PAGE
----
6" open cell on the roof deck was all that anyone insulation contractor would spray when we built in 2009. And you're right that it is insufficient, even though code when we built was R38. But I don't know of an easy way to upgrade that, given that the attic is open-web trusses, 24" oc. The webs and members are fully foamed, and there's no easy way to add additional insulation, since I don't know how I'd secure it (batts - no staple surface and not enough member depth anyways; loose fill - nothing to hold it in place against the foam). I've looked at the Owens Corning netted system, but that needs a rafter to staple to, and the rafters are buried.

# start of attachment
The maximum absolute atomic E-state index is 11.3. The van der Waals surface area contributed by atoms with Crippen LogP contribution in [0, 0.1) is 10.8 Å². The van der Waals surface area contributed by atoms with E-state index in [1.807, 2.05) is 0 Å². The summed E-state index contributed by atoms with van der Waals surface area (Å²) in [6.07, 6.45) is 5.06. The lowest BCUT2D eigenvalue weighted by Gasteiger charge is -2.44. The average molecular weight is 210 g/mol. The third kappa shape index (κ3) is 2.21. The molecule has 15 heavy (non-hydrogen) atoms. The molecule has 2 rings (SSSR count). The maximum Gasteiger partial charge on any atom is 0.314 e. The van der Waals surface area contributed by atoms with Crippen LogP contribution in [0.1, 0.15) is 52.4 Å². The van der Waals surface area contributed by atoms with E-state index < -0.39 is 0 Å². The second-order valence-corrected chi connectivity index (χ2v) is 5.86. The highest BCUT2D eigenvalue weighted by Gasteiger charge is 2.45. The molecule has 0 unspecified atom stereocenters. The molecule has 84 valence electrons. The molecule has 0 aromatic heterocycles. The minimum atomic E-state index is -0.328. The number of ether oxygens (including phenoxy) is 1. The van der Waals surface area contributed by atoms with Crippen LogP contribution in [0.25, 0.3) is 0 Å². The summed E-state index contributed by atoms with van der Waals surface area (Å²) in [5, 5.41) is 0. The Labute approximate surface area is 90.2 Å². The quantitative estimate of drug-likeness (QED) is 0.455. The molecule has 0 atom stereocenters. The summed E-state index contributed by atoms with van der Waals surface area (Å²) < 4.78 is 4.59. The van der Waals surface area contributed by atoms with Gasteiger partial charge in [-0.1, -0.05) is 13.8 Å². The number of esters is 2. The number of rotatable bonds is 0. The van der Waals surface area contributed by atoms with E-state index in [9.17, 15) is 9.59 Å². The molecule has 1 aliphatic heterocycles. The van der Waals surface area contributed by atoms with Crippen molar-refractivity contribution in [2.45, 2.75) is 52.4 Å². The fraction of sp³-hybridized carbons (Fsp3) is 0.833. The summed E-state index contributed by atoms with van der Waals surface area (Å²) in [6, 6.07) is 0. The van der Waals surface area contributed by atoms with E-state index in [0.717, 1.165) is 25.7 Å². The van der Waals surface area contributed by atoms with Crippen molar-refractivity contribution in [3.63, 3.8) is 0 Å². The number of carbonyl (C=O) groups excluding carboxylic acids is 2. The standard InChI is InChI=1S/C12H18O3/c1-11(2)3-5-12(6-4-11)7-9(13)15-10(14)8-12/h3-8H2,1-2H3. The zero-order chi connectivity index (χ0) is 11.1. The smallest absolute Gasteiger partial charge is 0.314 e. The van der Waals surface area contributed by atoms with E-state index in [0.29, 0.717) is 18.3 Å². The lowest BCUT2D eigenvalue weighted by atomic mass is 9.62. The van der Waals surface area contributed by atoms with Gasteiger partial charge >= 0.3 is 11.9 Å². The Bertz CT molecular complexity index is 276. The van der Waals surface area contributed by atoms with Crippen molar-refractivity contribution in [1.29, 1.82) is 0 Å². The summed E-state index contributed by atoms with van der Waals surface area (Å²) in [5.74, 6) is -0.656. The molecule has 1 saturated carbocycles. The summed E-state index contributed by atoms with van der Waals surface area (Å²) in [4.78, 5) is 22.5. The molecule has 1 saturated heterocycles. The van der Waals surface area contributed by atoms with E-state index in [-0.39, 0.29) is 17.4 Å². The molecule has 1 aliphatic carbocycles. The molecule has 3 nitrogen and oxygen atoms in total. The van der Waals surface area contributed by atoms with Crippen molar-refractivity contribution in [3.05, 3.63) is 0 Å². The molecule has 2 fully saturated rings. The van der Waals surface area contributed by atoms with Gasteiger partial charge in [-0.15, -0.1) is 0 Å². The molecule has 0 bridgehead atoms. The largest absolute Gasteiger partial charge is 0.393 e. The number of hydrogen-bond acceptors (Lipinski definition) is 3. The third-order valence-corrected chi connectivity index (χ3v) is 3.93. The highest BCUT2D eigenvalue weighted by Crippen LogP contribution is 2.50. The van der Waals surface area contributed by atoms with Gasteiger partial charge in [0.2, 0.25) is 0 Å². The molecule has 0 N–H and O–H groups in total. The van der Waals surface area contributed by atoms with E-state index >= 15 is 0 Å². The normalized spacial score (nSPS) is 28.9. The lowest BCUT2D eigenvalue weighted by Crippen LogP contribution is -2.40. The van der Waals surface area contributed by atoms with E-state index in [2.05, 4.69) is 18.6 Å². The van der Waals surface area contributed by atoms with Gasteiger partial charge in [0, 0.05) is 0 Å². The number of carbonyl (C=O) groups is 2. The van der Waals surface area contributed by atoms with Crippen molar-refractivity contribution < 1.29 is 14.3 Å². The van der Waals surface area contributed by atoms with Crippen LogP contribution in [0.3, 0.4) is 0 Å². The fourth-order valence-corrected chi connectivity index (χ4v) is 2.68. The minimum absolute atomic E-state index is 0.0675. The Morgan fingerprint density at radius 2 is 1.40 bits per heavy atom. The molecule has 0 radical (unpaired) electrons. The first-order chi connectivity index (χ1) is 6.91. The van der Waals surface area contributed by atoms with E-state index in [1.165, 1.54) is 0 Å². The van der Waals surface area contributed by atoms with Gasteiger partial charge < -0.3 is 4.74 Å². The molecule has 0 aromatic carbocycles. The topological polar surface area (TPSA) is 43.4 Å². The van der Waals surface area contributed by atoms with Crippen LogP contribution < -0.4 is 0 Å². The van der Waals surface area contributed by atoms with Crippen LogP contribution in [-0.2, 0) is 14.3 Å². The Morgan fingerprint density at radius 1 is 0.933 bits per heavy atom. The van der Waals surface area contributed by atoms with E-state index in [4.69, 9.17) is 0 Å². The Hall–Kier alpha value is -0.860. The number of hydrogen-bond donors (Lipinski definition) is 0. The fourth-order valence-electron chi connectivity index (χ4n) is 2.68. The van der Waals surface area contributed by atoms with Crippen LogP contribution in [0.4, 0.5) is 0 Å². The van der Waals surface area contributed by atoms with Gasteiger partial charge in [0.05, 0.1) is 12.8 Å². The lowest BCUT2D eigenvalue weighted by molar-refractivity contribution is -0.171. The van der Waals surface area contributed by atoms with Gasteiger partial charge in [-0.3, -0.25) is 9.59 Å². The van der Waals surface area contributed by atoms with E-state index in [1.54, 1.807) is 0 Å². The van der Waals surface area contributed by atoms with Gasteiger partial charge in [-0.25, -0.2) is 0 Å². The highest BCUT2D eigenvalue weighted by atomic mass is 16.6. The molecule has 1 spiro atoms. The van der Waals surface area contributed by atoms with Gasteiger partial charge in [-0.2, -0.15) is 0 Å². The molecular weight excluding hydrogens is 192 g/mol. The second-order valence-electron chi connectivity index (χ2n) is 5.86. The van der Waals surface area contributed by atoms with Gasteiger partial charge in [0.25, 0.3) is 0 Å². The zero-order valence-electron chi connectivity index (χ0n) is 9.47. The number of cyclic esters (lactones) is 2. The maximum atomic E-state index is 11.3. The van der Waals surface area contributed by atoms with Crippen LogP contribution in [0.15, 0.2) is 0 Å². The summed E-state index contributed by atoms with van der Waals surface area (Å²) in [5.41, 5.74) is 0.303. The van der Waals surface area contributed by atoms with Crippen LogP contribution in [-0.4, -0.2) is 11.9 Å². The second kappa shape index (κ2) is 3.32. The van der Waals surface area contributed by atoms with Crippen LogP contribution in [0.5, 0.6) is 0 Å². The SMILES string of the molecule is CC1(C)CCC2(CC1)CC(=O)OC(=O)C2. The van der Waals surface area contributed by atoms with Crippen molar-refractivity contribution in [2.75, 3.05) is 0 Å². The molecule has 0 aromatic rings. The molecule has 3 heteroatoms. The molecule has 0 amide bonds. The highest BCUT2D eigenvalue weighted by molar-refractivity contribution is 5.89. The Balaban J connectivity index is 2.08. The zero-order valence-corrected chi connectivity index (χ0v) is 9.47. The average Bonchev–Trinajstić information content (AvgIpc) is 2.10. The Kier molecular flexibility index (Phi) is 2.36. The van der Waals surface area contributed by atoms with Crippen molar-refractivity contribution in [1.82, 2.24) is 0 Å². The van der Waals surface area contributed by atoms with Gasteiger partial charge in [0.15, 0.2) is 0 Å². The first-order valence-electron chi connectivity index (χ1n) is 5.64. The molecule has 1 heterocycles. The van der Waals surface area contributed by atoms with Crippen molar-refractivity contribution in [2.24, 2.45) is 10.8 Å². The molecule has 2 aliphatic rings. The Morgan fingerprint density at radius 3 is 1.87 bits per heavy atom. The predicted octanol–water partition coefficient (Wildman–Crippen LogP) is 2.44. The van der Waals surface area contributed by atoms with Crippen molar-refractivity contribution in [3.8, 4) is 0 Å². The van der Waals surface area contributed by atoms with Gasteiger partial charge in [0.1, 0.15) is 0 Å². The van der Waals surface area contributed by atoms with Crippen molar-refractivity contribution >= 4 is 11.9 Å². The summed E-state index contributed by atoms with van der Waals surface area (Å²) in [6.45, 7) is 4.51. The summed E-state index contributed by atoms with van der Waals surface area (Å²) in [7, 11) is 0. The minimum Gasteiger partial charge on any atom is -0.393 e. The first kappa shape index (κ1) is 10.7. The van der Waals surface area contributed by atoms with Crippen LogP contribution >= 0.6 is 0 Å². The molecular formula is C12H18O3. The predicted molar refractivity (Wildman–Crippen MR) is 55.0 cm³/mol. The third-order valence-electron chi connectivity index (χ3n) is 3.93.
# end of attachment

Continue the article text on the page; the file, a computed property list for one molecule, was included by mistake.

So I agree - there IS a thermal issue in the roof deck, but the easier problem to address might be the floor, especially since the floors feel cold and the ceiling of the bonus doesn't. In fact, the attic is very close to the same temperature as the house, whereas the garage isn't - ever.

          Regarding HVAC, the upstairs handler is basically centered in the house, so the bonus actually gets great flow, and has it's own separate return. (There are a few other returns in the other "cut up" parts of the upstairs.) It's a WaterFurnace 5 series matched system, variable speed, and puts out a lot of air when it's running on high fan (which is never really does).